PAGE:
[19:18] – After a lifetime of serious health concerns, including digestive disorders, appendicitis, serious mental health issues, pancreatitis, fibromyalgia and more, he cut out carbohydrates and resolved 85% of his issues. Bart explains why going carnivore made sense to him and helped resolve the rest of his health problems. He believes antinutrients, pesticides in plant-based foods etc… affect people (some more than others). (Biohackers Lab tip: Listen to Mikhaila Peterson and Amber O’ Hearn share the same effect of a benefit on their mental health)

[28:12] – Bart shares his experience as an academic, talks about his refusal of espousing dogma and his resolve to teach his students critical thinking as well as why he left the world of academia.

[31:40] – His experience as a scientist and reviewer, helped inform his beliefs and fuel his curiosity. He explains why he had no hesitation in adopting the carnivore diet.

[34:45] – There are a few different diet ideologies today: 1. The standard American/Western diet full of wholegrain and low in saturated fat which is the most inflammatory and harmful of all; 2. The vegan diet which is slightly better as it alleviates inflammation but results in other problems down the line due to deficiencies; and 3. The ketogenic diet which works largely because it is not such a mixed diet. Bart believes that a less mixed diet is better and therefore the carnivore diet is the best.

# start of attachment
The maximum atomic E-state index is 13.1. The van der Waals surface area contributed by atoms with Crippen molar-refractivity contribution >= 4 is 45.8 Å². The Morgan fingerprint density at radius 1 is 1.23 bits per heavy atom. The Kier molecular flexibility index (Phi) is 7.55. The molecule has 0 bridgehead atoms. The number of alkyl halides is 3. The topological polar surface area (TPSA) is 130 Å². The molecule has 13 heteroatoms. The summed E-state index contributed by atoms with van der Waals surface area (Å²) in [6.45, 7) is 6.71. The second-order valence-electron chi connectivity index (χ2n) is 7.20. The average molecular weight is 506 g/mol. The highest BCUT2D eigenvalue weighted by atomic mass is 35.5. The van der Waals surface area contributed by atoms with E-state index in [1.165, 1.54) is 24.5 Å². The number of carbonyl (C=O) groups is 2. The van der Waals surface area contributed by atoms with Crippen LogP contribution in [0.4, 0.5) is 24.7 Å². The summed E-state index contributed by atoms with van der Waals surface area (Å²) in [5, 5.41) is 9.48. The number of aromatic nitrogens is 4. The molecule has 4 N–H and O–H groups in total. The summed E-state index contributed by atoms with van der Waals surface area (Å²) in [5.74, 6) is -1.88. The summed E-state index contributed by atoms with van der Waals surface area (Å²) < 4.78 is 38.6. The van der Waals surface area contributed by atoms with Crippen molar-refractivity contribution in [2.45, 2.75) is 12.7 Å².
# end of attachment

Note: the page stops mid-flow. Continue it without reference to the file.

[39:30] – Bart recommends learning more about the glycerol fatty acid cycle to understand this better. (Tip: To learn more about the glycerol fatty acid cycle and how the metabolism of fat and carbs interfere with each other check out Bart’s video on his Patreon page.)

[40:27] – The carnivore diet is still very new and there is not a lot of evidence in the scientific literature. Bart believes that as more time goes by with more people on the diet seeing improvements to their health issues, the anecdotes will build up.

[42:45] – Given his experience in the field, Bart believes the carnivore diet is sustainable for the long-term and contains all the necessary nutrients for human beings. While he emphasizes that he doesn’t give nutritional advice, in terms of what the science suggests, the best meats to rely on as nutritional staple should primarily be from ruminant animals; head to toe. As well as seafood incl. fish and shellfish; plus, or minus cheese, cream and eggs.

[45:37] – One of the most immediate responses to switching to carnivore diet is the reduction in chronic inflammation and resulting mood improvements.

[47:44] – People are often concerned about giving up all the plants from their diet. Bart argues that even if he is wrong, by experimenting with the carnivore diet for two weeks you will not develop any deficiency diseases in such a short time period.

[48:33] – Bart hopes the carnivore diet will be taught in nutritional schools in the future. He believes it is the correct nutritional approach for humans based on his understanding of the science, as well as his experience and observations made in the last 3-4 months.

[49:30] – Any negatives to worry about when eating an all meat diet? Many people have confirmed that after going carnivore, putting anything else back into the body causes a massive reaction. There is also the Vitamin C issue Bart talks about on his Patreon page. (Tip: For more positive experiences and stories he recommends checking out Phil Escott’s Youtube channel.)

[52:20] – For those people who are interested in learning more and following Bart you can find his Patreon channel (where he shares science-based videos) by googling Nutrition Science Watchdog. He is also on Twitter and YouTube where he has some entertaining videos.